College coaches are looking for players to help their team win the next national championship. High school players are looking for coaches and teams that will enable them to contribute and have a rewarding experience. How far ahead should you plan to play college sports?
No time like the present
When should you start looking for college sports scholarship opportunities? Now. No matter your age, now is the best time to plan if you hope to have a college sports scholarship in your future.
Getting a college sports scholarship for any athlete is a challenging accomplishment. You must have that mix of talent, character, decent grades and test scores to be worthy of a college coach’s time to recruit you.
Know your options
The NCAA (ncaa.org) reports that there are nearly 400,000 college athletes. Add to that the many NAIA schools (naia.org) that offer some scholarships and some of America’s community colleges. Check out the National Junior College Athletic Association (njcaa.org). Some community colleges with programs aren’t listed under the NJCAA, so search by state. In some states, community colleges do offer athletically based financial aid.
Earning a sports scholarship usually begins when someone is young, shows talent and becomes dedicated to a sport. It is something that happens on a court, in a pool or on a field and must be coupled with classroom accomplishment.
In general, top athletes who get the Division I scholarships are noticed as early as eighth grade. Verbal commitments are a possibility at any age, and scholarship offers go out to high schoolers. Final letters of intent are signed senior year.
Your next steps
Visit college Web sites, or search for schools at nextSTEPmag.com/Match. Make a list of 25 or more colleges you’d consider.
Keep an open mind about America’s many colleges. Look into the not-so-obvious choices, such as small colleges and out-of-state colleges.
Visit ncaa.org. Click on “about us,” then “membership” to find the list of schools sorted by sport. This will allow you to do a search by sport and division.
Markisha Lea, former USC full scholarship women’s basketball player, says: “I was recruited by many colleges but I still had a chance to consider where I really wanted to go—I didn’t just react to the coaches who called me. Make the recruiting process your own.”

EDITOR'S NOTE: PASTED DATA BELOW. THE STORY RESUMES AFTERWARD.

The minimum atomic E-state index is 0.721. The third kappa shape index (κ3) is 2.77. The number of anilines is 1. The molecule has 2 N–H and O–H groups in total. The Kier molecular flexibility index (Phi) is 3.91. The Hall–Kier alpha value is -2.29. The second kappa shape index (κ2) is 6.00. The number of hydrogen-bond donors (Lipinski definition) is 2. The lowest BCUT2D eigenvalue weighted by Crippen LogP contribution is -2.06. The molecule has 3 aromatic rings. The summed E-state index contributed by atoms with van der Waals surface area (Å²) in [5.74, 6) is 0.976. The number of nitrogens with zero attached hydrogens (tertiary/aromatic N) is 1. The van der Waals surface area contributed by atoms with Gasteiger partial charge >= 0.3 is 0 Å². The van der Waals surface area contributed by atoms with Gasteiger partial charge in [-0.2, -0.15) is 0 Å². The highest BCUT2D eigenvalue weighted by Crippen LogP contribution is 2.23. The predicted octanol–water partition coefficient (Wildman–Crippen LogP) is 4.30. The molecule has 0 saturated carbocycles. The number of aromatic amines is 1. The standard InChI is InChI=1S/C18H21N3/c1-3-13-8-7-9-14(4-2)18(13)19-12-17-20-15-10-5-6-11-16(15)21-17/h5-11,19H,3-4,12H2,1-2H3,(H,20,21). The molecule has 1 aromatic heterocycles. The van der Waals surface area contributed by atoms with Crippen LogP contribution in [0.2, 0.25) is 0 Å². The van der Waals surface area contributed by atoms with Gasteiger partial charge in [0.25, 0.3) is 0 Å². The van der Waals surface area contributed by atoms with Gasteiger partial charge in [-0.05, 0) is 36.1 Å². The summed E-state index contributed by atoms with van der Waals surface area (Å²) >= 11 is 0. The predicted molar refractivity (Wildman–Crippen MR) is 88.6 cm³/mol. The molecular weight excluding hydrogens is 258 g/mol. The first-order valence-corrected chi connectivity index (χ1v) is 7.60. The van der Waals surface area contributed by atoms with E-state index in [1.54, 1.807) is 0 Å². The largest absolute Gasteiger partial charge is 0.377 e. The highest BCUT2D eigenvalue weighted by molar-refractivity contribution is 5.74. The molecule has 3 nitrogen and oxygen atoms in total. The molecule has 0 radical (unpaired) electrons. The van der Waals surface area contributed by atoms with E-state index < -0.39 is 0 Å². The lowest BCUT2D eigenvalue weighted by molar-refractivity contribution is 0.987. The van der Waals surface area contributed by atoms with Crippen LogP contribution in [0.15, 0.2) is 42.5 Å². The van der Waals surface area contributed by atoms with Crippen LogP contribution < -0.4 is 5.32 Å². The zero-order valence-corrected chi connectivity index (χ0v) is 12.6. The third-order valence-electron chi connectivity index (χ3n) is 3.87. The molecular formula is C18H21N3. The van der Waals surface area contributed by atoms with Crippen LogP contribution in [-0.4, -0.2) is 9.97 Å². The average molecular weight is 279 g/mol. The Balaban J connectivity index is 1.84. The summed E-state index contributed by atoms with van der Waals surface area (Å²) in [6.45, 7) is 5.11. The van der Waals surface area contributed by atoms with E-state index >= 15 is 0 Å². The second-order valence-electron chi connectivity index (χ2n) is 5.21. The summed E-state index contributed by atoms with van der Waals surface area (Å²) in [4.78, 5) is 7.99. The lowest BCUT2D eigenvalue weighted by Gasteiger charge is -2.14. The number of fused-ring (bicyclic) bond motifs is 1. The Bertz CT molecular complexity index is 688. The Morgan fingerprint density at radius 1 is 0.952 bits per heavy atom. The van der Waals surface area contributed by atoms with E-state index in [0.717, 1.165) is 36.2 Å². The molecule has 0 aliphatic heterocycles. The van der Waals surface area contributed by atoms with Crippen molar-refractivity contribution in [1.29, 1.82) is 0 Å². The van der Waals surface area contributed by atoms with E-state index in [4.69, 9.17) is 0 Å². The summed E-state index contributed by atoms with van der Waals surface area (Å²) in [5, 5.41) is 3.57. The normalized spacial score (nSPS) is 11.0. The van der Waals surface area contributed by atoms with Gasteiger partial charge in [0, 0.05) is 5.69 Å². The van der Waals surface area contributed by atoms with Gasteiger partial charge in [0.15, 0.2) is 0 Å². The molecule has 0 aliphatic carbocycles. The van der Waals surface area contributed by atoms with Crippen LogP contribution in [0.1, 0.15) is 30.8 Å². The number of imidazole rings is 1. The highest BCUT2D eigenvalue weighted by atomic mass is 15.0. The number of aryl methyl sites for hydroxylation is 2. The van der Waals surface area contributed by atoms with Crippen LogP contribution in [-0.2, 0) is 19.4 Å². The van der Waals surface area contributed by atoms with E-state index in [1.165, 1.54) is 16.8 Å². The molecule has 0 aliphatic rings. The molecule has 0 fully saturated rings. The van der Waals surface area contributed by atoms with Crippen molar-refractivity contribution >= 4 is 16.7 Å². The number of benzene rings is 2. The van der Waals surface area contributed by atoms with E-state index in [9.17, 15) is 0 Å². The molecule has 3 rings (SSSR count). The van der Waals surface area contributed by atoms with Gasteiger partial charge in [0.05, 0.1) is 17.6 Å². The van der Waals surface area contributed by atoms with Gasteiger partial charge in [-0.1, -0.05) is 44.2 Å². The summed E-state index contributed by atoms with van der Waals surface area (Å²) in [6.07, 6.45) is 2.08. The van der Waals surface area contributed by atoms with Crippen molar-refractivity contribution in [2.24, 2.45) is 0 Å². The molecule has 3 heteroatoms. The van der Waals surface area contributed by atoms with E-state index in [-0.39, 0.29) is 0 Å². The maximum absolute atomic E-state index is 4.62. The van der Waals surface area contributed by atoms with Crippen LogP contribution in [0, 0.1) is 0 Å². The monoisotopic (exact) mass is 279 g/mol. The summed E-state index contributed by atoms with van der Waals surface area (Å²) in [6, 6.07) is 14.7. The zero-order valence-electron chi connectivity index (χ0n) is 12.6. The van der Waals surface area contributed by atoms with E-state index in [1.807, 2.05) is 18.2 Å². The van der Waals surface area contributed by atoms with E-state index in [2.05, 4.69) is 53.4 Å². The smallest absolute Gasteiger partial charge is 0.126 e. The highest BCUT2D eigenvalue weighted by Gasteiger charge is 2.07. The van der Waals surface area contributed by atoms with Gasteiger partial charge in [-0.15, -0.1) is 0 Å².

Reach out to the college coaches at the schools you’re interested in to learn about their summer camps and scholarship opportunities. Assume that 98 percent of college coaches in America haven’t heard of you. Change that!
Chris Hayes, former linebacker of the Green Bay Packers and a former Washington State University scholarship football player, says, “Being a college athlete is a mindset that begins before you ever step onto a college campus. You must be willing to work hard and outwork the people around you to stand out. Skill, plus being in the right place at the right time because you put yourself there, will get you to the next level.”
Create a profile on a free site like prepchamps.com or trupreps.com. Then let college coaches know where they can find your profile.
When you have some varsity-level footage of yourself in action—or have competitive times for swimming, track or field events—let the coach know about your performances. As a general rule, highlight tapes aren’t absolutely necessary. You could send several quarters of different football games where you played well. Putting two of your best basketball or soccer halves together works, too.
Once you get a solid video together, you can post clips online. But coaches are going to want more than just a couple highlights to get a solid sense of your talent level.
Freshmen: Explore colleges and work hard to contribute to your team. Learn academic requirements and get a solid start on your grades.
Sophomores: Begin reaching out now. Seek summer college camp opportunities. Contact a few coaches.
Juniors: Make direct contact with several coaches and follow up with them often. Video footage must go out this year. Register for the NCAA Eligibility Center at ncaaclearinghouse.net.
Seniors: Cultivate relationships you’ve started with college coaches. Promptly send new and compelling video footage of your moves to earn new scholarship opportunities.
Laura Mitchell is CEO of Sports Dreammakers (athleticinspiration.com) and the author of the Map of Your Future and the Map of Your Future Workbook, Making the Squad, and the Smart and Savvy Parents’ Guide to Helping Your Teen Reach Their Athletic Dreams. Mitchell is a college sports counselor at several high schools in the Los Angeles area.